Home Emergency Management News EDM Wednesday Briefing: Orlando, Listeria Recalls, Car Bomb

EDM Wednesday Briefing: Orlando, Listeria Recalls, Car Bomb


Emergency and disaster management briefing for May 31, 2017: A former Marine is now in custody following a nearly three hour standoff at the Orlando International Airport, a JetBlue flight diverted to Michigan after a fire onboard, Kroger recalls Simple Truth Macadamia nuts for possible Listeria contamination, Lyme disease risk increases in Minnesota as tick population spreads, Hampton Farms recalls cashews amid a supplier's Listeria concerns, the death toll in Sri Lanka continues to rise from its mudslide and flooding disaster, a massive suicide car bomb kills 80 and injures hundreds more in a secure district in Kabul, Afghanistan, and scientists are linking warming global temperatures with decreased sleep.

  1. A mentally distressed former Marine is in custody awaiting a mental evaluation after a nearly three hour stand-off with police at the Orlando International Airport late Tuesday night. When police arrived, portions of the airport were evacuated as officers attempted to negotiate with the distressed man, Michael Wayne Pettigrew, 26, who appeared to be attempting to commit "suicide by cop." Pettigrew was waving what looked to be a real gun at officers and himself, but the stand-off ended peacefully with the former Marine surrendering to authorities. 
  2.  A JetBlue flight operating from New York to San Francisco was diverted to Grand Rapids, Michigan, Tuesday night after smoke was spotted coming from a passengers carry-on laptop bag. A fire apparently started in the lithium battery of the laptop, and flight 915 landed at Grand Rapids at approximately 8:10 p.m. Tuesday night. The flight with 158 passengers on board landed safely, however the airport fire department responded as a precaution, although the fire was successfully contained by the flight attendants.
  3. Kroger grocery stores has recalled its Simple Truth brand of Macadamia nuts due to the possibility of contamination of the nuts from Listeria monocytogenes. Most at risk for severe illness from Listeria are pregnant women and individuals with weakened immune systems. The product, which can be returned for a full refund, was distributed in the greater Cincinnati, Ohio area, including Dayton, and portions of northern Kentucky and southeastern Indiana. 
  4. Lyme disease is on the rise in Minnesota with the black-legged tick beginning to spread north and west across the state, locations which were previously at a low risk for tick populations. According to reports, the last twenty years has seen a 142 percent increase in Lyme disease across the state, a number health officials say will continue to rise with the spread of ticks to new areas. Minnesota is reporting anywhere from 1,000 to 1,400 cases of confirmed Lyme disease per year, with several hundred probable, though unconfirmed cases in addition to those numbers.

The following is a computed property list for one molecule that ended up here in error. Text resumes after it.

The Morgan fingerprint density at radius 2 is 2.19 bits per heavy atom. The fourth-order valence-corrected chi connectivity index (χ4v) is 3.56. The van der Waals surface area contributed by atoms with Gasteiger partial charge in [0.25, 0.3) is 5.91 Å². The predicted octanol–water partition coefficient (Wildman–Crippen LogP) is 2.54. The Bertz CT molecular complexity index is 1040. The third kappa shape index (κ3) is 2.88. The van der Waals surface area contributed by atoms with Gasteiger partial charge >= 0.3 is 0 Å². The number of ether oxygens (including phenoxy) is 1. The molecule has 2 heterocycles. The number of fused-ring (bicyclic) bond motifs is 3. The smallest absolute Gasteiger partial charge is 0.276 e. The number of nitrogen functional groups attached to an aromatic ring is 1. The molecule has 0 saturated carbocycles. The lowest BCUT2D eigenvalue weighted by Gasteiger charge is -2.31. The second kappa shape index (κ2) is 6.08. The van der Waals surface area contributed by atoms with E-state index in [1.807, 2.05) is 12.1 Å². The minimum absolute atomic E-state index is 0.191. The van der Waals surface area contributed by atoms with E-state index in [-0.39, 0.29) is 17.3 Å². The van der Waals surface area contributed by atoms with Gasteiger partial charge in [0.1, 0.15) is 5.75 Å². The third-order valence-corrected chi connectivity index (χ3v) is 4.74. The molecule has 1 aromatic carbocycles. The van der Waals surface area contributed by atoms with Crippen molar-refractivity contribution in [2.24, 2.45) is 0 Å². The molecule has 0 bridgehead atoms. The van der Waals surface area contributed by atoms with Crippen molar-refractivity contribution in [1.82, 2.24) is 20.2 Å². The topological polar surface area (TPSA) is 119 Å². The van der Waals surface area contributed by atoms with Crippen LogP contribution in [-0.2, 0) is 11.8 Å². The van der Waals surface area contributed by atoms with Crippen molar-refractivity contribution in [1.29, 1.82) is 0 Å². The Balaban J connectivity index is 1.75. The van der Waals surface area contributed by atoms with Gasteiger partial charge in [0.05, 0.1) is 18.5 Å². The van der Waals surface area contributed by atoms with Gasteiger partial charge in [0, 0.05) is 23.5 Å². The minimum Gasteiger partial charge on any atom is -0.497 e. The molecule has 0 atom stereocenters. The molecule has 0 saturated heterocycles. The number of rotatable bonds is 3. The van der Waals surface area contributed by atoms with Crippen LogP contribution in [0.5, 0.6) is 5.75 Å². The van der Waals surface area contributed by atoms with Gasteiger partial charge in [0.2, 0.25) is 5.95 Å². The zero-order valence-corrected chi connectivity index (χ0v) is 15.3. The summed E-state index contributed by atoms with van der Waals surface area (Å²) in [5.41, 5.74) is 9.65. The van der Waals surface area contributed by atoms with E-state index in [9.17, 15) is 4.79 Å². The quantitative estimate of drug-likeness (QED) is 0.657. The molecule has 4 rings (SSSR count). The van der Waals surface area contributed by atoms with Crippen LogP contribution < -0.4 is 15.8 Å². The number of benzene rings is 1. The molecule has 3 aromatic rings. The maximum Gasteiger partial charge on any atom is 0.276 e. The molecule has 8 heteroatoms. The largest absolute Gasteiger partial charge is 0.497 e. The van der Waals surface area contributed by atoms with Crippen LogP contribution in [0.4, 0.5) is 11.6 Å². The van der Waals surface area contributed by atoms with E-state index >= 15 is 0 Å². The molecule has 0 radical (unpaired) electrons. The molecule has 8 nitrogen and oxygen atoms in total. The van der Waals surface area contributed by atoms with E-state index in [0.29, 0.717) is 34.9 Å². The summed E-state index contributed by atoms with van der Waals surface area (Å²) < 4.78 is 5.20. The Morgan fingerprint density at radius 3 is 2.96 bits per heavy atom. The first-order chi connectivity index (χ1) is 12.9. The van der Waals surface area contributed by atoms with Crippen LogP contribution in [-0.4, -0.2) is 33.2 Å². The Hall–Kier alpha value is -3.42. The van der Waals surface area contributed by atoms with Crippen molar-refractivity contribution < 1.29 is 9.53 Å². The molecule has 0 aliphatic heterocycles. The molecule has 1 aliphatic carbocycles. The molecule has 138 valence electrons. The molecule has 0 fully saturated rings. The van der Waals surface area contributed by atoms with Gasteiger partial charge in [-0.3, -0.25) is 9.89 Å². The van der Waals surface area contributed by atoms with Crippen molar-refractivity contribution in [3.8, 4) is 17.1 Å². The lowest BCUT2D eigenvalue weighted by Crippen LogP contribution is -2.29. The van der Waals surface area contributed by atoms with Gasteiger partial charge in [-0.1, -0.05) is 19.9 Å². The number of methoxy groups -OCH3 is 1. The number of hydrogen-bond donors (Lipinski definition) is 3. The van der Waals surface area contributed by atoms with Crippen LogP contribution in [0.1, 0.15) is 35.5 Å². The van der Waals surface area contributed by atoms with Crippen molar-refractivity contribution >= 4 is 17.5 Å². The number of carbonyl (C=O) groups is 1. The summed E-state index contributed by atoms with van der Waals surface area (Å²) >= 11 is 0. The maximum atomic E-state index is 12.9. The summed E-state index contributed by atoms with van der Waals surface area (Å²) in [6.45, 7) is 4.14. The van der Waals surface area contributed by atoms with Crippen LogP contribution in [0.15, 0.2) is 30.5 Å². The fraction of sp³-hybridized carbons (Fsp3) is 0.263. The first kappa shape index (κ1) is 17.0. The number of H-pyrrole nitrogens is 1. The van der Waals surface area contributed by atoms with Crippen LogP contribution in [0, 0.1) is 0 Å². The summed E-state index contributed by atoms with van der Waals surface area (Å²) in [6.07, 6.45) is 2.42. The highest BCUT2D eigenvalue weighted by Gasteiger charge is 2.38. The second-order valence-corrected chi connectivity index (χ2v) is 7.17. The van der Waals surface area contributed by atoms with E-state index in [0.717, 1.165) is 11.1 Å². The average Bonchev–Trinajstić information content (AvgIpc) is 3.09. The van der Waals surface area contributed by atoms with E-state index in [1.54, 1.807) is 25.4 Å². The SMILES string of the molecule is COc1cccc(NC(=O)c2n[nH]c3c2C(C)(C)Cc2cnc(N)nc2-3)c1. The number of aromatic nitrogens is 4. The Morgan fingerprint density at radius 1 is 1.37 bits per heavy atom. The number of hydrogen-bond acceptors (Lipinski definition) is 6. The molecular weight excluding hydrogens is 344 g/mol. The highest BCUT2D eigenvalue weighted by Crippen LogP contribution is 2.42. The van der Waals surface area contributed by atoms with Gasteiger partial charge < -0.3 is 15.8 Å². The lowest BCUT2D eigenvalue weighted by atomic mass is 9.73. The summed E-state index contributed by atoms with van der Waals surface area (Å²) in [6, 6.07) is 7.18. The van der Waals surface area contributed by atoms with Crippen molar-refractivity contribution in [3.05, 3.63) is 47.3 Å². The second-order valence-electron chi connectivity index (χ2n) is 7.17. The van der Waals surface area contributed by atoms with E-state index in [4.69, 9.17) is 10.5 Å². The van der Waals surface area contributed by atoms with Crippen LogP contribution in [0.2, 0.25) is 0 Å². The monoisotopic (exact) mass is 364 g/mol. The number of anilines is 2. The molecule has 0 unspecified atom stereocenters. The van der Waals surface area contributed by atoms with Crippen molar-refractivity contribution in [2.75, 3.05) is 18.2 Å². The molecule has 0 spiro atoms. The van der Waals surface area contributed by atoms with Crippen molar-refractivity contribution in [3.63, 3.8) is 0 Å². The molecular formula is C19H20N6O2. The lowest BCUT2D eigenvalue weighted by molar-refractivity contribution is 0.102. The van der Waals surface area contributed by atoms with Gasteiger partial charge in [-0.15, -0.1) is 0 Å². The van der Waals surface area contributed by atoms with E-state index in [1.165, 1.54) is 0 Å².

5. Yet another product is being recalled due to concerns over contamination by Listeria. The 8 oz. tubs of Ava's brand Organic Cashews, Roasted & Salted are being recalled by Hampton Farms out of an abundance of caution after the Food and Drug Administration found Listeria monocytogenes on a supplier's equipment. The cashews tested negative for Listeria, and no confirmed illnesses have been reported. Consumers can return the product for a full refund.  
  6. The death toll continues to rise as at least 203 individuals have died in Sri Lanka following the flooding and mudslides from monsoon rains that began inundating portions of the island nation last Friday. Southern and western portions of the island have seen more than 430,000 people impacted from the disaster, causing the total displacement of around 77,000 people, with at least 1,500 homes destroyed and 16 hospitals partially or fully evacuated due to direct flooding and mudslide impacts. Lack of shelter and decreased medical care have also resulted in a significant increase in cases of dengue-fever, a mosquito-born disease, causing 125 deaths so far.
  7. At least 80 people have died, most of them civilians, and hundreds more were injured in a massive explosion from a suicide car bombing in Kabul, Afghanistan in a highly secure diplomatic area. The bomb blast was so strong, that in addition to the deaths, 30 vehicles were destroyed or damaged in the immediate blast area. The bomb follows a deadly blast outside an ice cream parlor in Baghdad just one day earlier, along with a downtown car bomb in Iraqi that killed at least 30 people. 
  8. Scientists have found a link between warming nighttime temperatures due to climate change and an increase in poor sleep or sleeplessness. Researchers predict that on average, six more nights of insufficient sleep for every 100 individuals will occur by the year 2050 due to warming global temperatures, with poorer populations and the elderly most at risk. If climate change continues, that number is likely to rise to 14 nights of poor sleep by the year 2099.

Kimberly Arsenault Kimberly Arsenault serves as an intern at the Cleveland/Bradley County Emergency Management Agency where she works on plan revisions and special projects. Previously, Kimberly spent 15 years in commercial and business aviation. Her positions included station manager at the former Midwest Express Airlines, as well as corporate flight attendant, inflight manager, and charter flight coordinator. Kimberly currently holds a master's degree in emergency and disaster management from American Public University.